Finance minister responds to G7’s minimum corporate tax commitment
Curtis Dickinson, Minister of Finance, has responded to a statement from the finance ministers of the Group of Seven nations in which they committed to a global minimum corporate tax rate of at least 15 per cent on a country by country basis.
The G7 nations are Canada, France, Germany, Italy, Japan, the UK and the US. The finance ministers of those countries, meeting in the UK, on Saturday issued a 20-point communique that included committing “to reaching an equitable solution on the allocation of taxing rights” and a global minimum corporate tax.
Mr Dickinson said: “Bermuda has had a history of supporting quality business, while adhering to fiscally responsible policies through a balanced long-term growth agenda. Given the importance of cross-border trade to the Bermuda economy, Bermuda authorities have always been committed to ongoing compliance with international standards for financial regulation, transparency, and international co-operation. We have been subject to independent, international scrutiny by various global standard-setting bodies, which confirms this position.
“We have been actively involved in international discussions on regulatory and tax matters and have continued to liaise with our key trading partners, including the UK, the USA and the EU, on financial and other relevant matters. We are fully engaged with the current multilateral work of the OECD Inclusive Framework Committee on Base Erosion and Profit Shifting (BEPS) to address international concerns around base erosion and profit shifting.
“In relation to the communique issued this weekend by the G7 finance ministers, we support the overall objectives outlined in that comprehensive document. We laud efforts to effectively address climate change, combat financial crime, create greater financial stability and help vulnerable economies. With regard to the proposals presented on tax, it is critical that any agreed framework to establish a global minimum tax, must respect a country’s right to sovereignty in relation to its tax system. Any outcome that impacts this right is outside the original agreed aims of the OECD BEPS initiative. It also does not give appropriate consideration to the rights and needs of those jurisdictions which lack the economies of scale and resources of larger jurisdictions.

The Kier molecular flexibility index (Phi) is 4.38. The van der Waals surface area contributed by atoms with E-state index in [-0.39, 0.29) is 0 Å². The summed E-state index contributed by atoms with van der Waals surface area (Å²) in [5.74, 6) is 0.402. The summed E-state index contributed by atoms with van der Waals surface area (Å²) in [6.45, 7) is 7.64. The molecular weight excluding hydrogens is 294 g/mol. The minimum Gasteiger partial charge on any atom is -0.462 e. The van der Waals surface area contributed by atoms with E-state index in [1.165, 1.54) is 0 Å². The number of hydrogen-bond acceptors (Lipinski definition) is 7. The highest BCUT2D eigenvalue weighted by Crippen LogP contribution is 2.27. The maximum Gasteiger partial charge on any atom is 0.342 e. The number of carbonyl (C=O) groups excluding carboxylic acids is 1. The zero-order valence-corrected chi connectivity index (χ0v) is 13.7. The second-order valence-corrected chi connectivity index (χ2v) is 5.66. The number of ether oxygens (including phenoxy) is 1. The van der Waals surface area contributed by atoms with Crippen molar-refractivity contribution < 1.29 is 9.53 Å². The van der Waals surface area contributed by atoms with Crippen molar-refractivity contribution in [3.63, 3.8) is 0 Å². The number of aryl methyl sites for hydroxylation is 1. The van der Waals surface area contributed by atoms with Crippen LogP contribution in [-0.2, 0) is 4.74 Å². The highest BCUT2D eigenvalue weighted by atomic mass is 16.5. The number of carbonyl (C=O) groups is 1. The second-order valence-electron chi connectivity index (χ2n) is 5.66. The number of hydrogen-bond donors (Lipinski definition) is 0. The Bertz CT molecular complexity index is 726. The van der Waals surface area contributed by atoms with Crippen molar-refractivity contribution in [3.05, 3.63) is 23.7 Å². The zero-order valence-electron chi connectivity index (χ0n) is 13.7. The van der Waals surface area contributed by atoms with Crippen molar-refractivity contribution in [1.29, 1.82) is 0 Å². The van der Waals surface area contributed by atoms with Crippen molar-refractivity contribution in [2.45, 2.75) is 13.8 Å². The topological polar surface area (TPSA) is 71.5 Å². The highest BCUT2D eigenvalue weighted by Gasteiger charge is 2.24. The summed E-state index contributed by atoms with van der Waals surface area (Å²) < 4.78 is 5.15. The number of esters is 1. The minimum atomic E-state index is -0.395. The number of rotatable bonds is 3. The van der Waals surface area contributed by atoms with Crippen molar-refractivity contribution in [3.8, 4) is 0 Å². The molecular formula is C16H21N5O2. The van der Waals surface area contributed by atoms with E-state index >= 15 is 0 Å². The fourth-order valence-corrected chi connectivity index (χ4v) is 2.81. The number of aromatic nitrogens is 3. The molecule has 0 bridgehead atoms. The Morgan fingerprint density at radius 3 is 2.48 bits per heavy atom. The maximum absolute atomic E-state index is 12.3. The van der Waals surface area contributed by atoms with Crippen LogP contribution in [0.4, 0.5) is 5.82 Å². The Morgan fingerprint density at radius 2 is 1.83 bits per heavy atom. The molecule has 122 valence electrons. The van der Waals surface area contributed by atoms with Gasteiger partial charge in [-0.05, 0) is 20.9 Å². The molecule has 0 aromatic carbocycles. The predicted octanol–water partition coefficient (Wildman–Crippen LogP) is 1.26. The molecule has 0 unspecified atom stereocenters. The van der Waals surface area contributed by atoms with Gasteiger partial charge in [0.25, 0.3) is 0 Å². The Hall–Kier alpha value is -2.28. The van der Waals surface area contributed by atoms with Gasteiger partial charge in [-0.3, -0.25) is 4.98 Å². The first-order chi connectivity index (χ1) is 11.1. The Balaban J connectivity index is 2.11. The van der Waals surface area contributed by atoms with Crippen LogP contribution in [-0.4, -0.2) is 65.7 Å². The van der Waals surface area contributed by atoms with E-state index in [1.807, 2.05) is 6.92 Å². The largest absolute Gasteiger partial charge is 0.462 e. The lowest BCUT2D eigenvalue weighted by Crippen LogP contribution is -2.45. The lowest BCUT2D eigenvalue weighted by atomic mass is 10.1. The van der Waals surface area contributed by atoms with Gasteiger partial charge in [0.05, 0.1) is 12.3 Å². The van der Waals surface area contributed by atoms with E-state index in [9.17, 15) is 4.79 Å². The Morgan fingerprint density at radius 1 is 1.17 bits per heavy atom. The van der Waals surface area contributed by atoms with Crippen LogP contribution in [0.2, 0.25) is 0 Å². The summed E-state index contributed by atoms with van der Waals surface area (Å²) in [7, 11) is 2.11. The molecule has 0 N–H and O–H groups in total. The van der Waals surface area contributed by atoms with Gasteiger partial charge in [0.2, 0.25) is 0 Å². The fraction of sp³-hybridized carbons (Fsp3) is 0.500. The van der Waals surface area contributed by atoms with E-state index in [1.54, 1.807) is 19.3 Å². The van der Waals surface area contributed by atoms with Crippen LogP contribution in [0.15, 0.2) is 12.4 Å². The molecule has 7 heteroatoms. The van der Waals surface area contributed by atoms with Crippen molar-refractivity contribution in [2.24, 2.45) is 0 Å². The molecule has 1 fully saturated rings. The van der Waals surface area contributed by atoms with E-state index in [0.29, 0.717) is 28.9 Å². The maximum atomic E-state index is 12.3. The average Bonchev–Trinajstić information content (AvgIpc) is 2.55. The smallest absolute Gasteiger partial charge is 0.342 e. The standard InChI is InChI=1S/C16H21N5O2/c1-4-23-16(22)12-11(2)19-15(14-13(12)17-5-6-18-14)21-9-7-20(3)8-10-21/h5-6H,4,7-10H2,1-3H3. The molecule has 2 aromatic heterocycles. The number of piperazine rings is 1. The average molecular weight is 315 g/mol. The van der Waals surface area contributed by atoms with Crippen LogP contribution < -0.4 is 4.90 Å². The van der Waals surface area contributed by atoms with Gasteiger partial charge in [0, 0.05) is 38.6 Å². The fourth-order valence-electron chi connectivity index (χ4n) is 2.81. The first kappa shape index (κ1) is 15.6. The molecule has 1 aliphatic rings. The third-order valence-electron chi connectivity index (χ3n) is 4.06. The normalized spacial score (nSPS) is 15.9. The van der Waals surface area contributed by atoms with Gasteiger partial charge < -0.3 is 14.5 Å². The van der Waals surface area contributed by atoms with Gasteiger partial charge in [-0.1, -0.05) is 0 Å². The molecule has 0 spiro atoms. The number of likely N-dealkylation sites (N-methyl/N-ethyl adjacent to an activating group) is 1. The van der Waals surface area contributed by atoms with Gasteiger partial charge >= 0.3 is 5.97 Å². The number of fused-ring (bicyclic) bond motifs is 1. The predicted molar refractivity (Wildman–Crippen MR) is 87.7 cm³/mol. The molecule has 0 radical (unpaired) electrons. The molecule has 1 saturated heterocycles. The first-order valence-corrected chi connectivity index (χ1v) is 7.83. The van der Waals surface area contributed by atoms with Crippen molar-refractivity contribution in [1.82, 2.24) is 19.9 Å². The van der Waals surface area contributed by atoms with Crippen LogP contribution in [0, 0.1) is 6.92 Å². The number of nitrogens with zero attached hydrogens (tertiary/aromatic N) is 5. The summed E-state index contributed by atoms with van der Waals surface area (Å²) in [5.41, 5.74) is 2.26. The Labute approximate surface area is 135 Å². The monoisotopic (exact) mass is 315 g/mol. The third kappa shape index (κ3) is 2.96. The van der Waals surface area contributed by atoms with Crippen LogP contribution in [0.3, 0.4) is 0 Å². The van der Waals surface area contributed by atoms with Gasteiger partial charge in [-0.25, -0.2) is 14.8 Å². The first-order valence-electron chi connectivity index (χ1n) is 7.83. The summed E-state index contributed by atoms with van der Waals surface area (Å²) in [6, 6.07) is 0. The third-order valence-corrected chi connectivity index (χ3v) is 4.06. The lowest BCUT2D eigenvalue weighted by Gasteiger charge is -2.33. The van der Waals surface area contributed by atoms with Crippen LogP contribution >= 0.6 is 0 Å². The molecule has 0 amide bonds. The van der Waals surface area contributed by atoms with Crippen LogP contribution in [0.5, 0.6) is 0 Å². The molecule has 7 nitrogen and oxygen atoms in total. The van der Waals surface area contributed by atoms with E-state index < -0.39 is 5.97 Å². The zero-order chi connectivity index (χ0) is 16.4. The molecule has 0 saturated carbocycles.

“Bermuda’s consumption-based tax regime has been in place for almost two centuries. It is a system shaped for efficiency in a very small and undiversified economy, particularly considering the vagaries of corporate profits in the financial services sector. Our existing system yields a ratio of total government receipts to GDP of approximately 16 per cent on average, which we deem appropriate for an economy such as ours.
“As these matters are progressed, conclusions reached must incorporate principles of fairness and right to sovereignty in this important area. There should also be appropriate recognition of the considerable work done, by countries such as Bermuda, to be effective partners in promoting and implementing robust standards for strong and robust regulation, transparency and international co-operation.”